United States District Court, D. Nebraska
Joseph F. Bataillon Senior United States District Judge
This matter is before the court on the government's motion to quash a subpoena, Filing No. 311. The court conducted a hearing on the motion on November 17, 2015.
Defendant Doroteo Manuel Ponce (“Ponce”) was charged with conspiracy to distribute methamphetamine and marijuana, distribution of methamphetamine, and money laundering. Filing No. 83, Third Superseding indictment. Pursuant to 21 U.S.C. § 851, the government filed a Notice to File Information to Establish a Prior Conviction with respect to defendant Ponce. Filing No. 252. Defendant Ponce entered a plea of guilty to three counts of the Third Superseding Indictment pursuant to a cooperation agreement. Filing No. 279 Petition (sealed), Filing No. 280 Plea Agreement.
On October 28, 2015, a subpoena to “Testify at a Hearing or Trial in a Criminal Case” was issued to the First Assistant United States Attorney for the District of Nebraska commanding his appearance and the production of documents. Filing No. 295, Subpoena. The subpoena requests “all material relating to the Information under Section 851 that was filed against the Defendant . . . including, but not limited to all material utilized by the U.S. Attorney’s office in making their determination to ultimately file the Information under Section 851 against the Defendant . . . ." Id. at 1. The government moves to quash the subpoena, asserting the defendant's request violates the deliberate process privilege, work-product doctrine, and attorney-client privileges. In response, defendant Ponce essentially asserts a selective prosecution claim, arguing that the government abused its discretion in charging him under 21 U.S.C. § 851.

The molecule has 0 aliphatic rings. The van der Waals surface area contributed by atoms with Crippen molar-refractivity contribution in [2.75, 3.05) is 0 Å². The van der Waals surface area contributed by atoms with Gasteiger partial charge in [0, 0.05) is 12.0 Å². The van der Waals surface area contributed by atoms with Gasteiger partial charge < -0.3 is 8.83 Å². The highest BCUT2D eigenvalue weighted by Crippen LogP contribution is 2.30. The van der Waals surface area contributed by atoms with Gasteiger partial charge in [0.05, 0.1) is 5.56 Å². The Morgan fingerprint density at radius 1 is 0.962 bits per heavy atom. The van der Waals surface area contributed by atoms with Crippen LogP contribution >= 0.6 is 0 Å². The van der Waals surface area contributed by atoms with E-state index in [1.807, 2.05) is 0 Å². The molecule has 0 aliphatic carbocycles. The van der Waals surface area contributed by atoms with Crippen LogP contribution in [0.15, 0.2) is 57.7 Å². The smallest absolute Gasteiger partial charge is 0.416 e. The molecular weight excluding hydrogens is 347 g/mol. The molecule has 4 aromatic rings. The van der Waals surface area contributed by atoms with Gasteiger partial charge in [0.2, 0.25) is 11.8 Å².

In support of its position, the defendant relies on a Memorandum from Attorney General Eric Holder to the United States Attorneys and Assistant Attorney General for the Criminal Division entitled "Department Policy on Charging Mandatory Minimum Sentences and Recidivist Enhancements in Certain Drug Cases (August 12, 2013)” and “Guidance Regarding § 851 Enhancements in Plea Negotiations (September 24, 2014).” Filing No. 315-1. He argues the government's filing of the motion does not comport with the Attorney General's directive.
The notice to file an information under § 851 with respect to Ponce is premised on a 2004 drug distribution conviction for which Ponce was sentenced to a term of imprisonment of thirteen months. Filing No. 252 at 1. The record shows that notices of information to establish prior convictions were filed against two other defendants in this case. See Filing No. 287 (defendant Daniel Muratella), Filing No. 112 (defendant Jodi Muratella). The information with respect to Jodi Muratella was based on a 1995 conviction that resulted in sentences of 92 months. Filing No. 112, Information at 1; Filing No. 259, Presentence Investigation Report at 17-18 (sealed). The information filed with respect to Daniel Muratella was based on a 1995 conviction for conspiracy to distribute methamphetamine for which he was sentenced to 110 months. Filing No. 287 at 1.